Dealing with unhelpful beliefs about learning
This article is written for students – but it’s relevant for everyone, including parents!
Gremlins and negative beliefs
Some people have a totally positive attitude towards themselves and their ability, but most have some doubts. Identifying and removing them is a key part of being successful.
What are Gremlins?
Your Gremlin is that voice in your head that sends you negative messages like, “I’m no good at this,” and “this looks too much for me” or “just one more (bar of) chocolate won’t harm me”.
When you hear these nagging messages, you need to be able to turn them around to your advantage. Here are some common things your Gremlin might say, along with their ‘turnarounds’:
Sentences beginning with I can’t are a common way for your Gremlin to control you. I can’t do Maths, I can’t do algebra, I can’t find time to do this work, I can’t… etc, etc.
Turn these around by saying simply, “How can I?” Looking for a way is much more productive than giving up. Become a creative problem-solver.
“I’m no good at…”
Another classic. Turn it around by saying, “How can I be good enough?” You don’t have to be brilliant at everything. It does help to have something that you’re good at in life, but it doesn’t have to be one of your school subjects. Just be good enough to get where you want to be – to reach your goals.
.. late, behind, rushing, messing up, tired, etc. Thinking these thoughts will not help until you turn them around. How can I not be late or rushing? (see the section on time management). How can I be less tired? (see the section on health).
“I can never remember what I’ve learnt…”
Oh really? Never? This is hopeless – I mean what’s the point in learning anything if you can’t remember? That’s true – but of course you can remember. Your memory is fantastic! You may just need to use learning skills more effectively. Read the sections on learning skills – and use them! Your memory will magically improve – I guarantee it!
Other ways to be negative
Your Gremlin comes up with the same things over and over. But you can come up with some conscious negative stuff all by yourself. Here are some examples:
“I’m too far behind – I don’t know where to begin…”
OK – relax! You need to find out exactly what you need to learn, break the learning down into small chunks and make a study plan. Get a list of everything you need to know – a copy of the syllabus would be great or ask your teacher. Have a look through the Time Management section and work out a study regime that works for you.
“This subject is so boring; how can I learn it when it makes me fall asleep?”
Don’t think about the subject – think about the process of learning it. Try to create the best, most colourful notes as a piece of art; work with your friends; learn using stories – and make them really silly or funny stories; put on some up-beat music; think, “If I can learn this stuff, I can learn ANYTHING!” Try to learn it in record time. Go for it and get it over with.
“I sort-of understand it”
This means that you can’t really explain it. If you can’t then you are unlikely to be able to answer a question properly in the exam. So, test yourself. Discuss it with a friend. Look up a different source of information, such as a new internet site.
“There’s too much to remember”
Your memory can be amazingly good – if you are organised and committed. Get your resources and syllabus together, make a plan and follow my learning skill tips. And don’t forget that you don’t have to remember everything to get a decent grade.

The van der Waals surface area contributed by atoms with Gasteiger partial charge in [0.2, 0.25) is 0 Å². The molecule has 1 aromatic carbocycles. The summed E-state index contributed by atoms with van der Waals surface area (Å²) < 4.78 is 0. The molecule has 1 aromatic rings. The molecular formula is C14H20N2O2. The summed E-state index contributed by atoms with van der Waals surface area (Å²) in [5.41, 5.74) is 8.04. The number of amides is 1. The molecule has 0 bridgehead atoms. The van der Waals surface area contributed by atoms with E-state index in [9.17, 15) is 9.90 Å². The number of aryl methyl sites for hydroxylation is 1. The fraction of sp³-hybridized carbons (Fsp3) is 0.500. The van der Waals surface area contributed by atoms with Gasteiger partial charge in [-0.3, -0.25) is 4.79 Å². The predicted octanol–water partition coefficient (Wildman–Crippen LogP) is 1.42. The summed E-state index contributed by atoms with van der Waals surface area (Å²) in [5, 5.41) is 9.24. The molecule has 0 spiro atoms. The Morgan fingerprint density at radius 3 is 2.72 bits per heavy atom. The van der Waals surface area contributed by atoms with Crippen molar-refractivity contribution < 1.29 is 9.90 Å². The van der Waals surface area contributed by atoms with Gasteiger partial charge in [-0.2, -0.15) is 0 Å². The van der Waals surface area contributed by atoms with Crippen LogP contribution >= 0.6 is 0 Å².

“What’s the point of learning this – I’m never going to use it.”
Use it for what? Work? If that’s what education is all about, it’s largely a waste of time. We might as well go straight to work after we’ve learnt to read and write and learn the job as we go. This is a pointless thought and you’ll have to get over it. You could say that you’re learning it just in order to get your qualifications, which is often true!
“If I have something difficult to learn, I’ll stay up all night until I get it”
Well, if that works for you then great. But I guarantee that you’ll burn out sometime – and you won’t see it coming until too late. This is a classic mistake. Break up your work into small chunks with regular de-stressing breaks. It may seem like you’re on a roll (I’ve done it many times) but your brain simply doesn’t work as well during long, unbroken work sessions.
“I don’t learn fast enough – everything takes me too long.”
Learn steadily, using the ideas I talk about in the learning skills sections. Make a plan, learn in small chunks using the learning cycle, reward yourself for each bit learnt. I’ve known many students who’ve worked slowly but smart and at the end of it they know enough. Being able to stick at a project until you succeed is a skill that employers will pay you well for!
“I can’t get everything done without sacrificing my social life.”
That sounds a bit dramatic. If you don’t get your grades, then you won’t be able to afford a decent social life later on! Make sure that your social life is high in quality rather than quantity. Go out less often and have more fun. Don’t go out just for the sake of it. And don’t allow your friends to just call you up, or visit unexpectedly and drag you out. Set aside definite times for working, eating, T.V. and socialising. Hard if you’re not used to it (have a look at the time management section for tips) but getting your personal organisation sorted is well worth the effort.
“I can’t sit and study for long periods of time without becoming tired or distracted.”
Then don’t! Break up your learning into short periods. Experiment with what works best.